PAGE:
Quality is an investment
Quality is free... [and]... It’s not a gift.
The bottom line is that setting off on the road of quality, or continuous improvement, does have immediate set-up costs. Quality is only free when you get the return on investment.
If you approach costs from the top down, the company decides what it is prepared to pay for quality improvement. Then you live with it. Or you can work bottom up, starting from estimates of the time and other costs each aspect will consume. The top-down approach can seem arbitrary, but you get to an answer more quickly. Bottom-up can be superficially accurate, but leave some activity un-funded because you forgot to include it. It’s usually guess-work anyway, so in truth it’s no more accurate than the top-down approach.
An initial investment is needed to cover
- Consultancy and potential external assessment
- Training courses, workshops and materials
- Process improvement work
- Getting and keeping all interested parties on side and involved.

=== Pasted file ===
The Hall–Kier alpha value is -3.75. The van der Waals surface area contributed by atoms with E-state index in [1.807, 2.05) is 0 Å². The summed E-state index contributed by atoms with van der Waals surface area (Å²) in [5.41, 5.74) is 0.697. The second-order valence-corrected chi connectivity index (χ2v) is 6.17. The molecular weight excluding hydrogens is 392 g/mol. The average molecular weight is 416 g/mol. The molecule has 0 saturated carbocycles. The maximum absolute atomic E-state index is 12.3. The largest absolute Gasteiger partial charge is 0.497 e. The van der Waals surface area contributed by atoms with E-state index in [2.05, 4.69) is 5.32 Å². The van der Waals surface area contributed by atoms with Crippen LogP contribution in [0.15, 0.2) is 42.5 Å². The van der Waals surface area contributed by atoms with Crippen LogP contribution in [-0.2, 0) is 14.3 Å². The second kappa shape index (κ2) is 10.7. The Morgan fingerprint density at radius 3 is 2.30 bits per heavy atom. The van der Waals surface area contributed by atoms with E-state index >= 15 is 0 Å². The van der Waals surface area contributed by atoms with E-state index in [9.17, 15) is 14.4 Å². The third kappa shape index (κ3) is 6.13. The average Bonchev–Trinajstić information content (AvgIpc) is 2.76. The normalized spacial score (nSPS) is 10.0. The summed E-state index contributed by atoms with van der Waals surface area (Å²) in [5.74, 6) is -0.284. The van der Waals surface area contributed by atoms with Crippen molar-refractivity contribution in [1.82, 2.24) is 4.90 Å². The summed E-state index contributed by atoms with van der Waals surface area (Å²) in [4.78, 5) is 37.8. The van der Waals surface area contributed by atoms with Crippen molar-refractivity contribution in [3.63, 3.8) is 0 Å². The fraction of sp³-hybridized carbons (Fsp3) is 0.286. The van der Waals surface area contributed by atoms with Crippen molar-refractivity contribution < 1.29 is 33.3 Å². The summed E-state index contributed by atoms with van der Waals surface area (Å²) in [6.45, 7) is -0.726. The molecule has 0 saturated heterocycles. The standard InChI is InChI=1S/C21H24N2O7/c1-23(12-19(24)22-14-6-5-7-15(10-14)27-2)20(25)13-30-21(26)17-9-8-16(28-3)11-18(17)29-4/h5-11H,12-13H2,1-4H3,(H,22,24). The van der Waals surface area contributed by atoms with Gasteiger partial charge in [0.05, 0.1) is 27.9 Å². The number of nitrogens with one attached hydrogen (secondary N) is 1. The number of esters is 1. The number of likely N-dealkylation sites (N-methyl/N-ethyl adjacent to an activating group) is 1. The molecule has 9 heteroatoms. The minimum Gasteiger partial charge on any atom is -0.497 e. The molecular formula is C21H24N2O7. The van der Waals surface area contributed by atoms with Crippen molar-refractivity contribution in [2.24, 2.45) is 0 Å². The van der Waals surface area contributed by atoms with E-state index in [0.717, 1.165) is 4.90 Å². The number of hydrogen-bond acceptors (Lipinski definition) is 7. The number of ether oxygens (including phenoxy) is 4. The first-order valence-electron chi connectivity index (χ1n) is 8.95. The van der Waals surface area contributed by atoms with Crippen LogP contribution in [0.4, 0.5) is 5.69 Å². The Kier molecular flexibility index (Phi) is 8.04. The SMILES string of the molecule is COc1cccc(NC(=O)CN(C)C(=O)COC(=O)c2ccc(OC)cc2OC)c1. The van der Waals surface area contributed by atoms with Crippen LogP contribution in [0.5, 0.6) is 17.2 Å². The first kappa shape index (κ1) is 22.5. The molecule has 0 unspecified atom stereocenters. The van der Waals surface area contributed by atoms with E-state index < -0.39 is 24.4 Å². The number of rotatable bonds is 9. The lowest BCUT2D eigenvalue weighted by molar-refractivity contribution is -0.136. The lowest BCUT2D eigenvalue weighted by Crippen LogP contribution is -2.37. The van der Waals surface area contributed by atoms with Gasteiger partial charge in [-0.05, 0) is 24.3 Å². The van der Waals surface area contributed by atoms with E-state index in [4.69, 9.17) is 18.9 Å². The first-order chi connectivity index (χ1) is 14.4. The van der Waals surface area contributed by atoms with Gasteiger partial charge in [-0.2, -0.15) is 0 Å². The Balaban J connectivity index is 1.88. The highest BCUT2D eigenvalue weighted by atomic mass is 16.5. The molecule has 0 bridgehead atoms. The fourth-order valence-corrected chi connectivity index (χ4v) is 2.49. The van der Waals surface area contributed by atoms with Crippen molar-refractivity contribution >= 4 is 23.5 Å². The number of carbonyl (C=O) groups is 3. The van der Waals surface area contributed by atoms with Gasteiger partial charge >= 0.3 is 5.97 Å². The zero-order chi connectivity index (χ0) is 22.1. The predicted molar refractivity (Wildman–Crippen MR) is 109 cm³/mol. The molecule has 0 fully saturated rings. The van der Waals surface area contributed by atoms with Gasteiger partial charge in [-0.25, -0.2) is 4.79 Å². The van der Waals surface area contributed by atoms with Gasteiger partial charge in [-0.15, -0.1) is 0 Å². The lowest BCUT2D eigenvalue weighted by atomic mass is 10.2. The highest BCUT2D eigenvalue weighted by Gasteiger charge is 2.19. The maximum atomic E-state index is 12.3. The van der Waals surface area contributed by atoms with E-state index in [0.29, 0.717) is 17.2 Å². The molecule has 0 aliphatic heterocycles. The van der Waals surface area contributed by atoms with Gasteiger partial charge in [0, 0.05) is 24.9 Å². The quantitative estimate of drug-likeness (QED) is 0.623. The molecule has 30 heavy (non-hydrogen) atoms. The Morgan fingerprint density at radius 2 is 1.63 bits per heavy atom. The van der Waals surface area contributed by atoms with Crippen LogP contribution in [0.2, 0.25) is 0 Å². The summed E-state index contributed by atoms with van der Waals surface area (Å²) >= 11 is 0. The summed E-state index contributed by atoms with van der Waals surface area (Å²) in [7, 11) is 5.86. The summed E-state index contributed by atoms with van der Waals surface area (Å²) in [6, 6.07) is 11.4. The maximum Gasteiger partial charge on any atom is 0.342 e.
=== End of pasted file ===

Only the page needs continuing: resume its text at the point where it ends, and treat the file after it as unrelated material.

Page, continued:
You can keep costs down by doing as much as possible in-house, where you have the skills. This will ensure you get what you (think you) want, if you have the skills. But don’t underestimate the opportunity cost (see below).
Skilled external support can help you
- Get what you really want (if you spend enough time with your experts)
- Reduce the hidden opportunity cost of people
- not doing their day job
- teaching themselves new skills
- reinventing wheels.
Early improvements to your processes should soon reduce the costs of poor quality, including
- Supervisory checks
- Complaints and so on
- Whatever else is relevant in your business.
In the medium term
In the medium term, you can expect to reduce operating costs by improving working practices and savings on waste of materials and/or effort. You may soon reach a point where you can see gains from changing the current structure, Of course, any restructuring will incur more costs, perhaps significant ones. However, if the case for any proposals is well-researched, the business case for further investment will be clear.
In the longer term
The return on investment depends on normal business criteria, on how you define success and on how well quality has taken root in your organisation. Benefits may be internal, in the sense of reduced costs or improved management, or external – increased market share or repeat business, ability to command higher prices and reduced marketing costs relative to sales.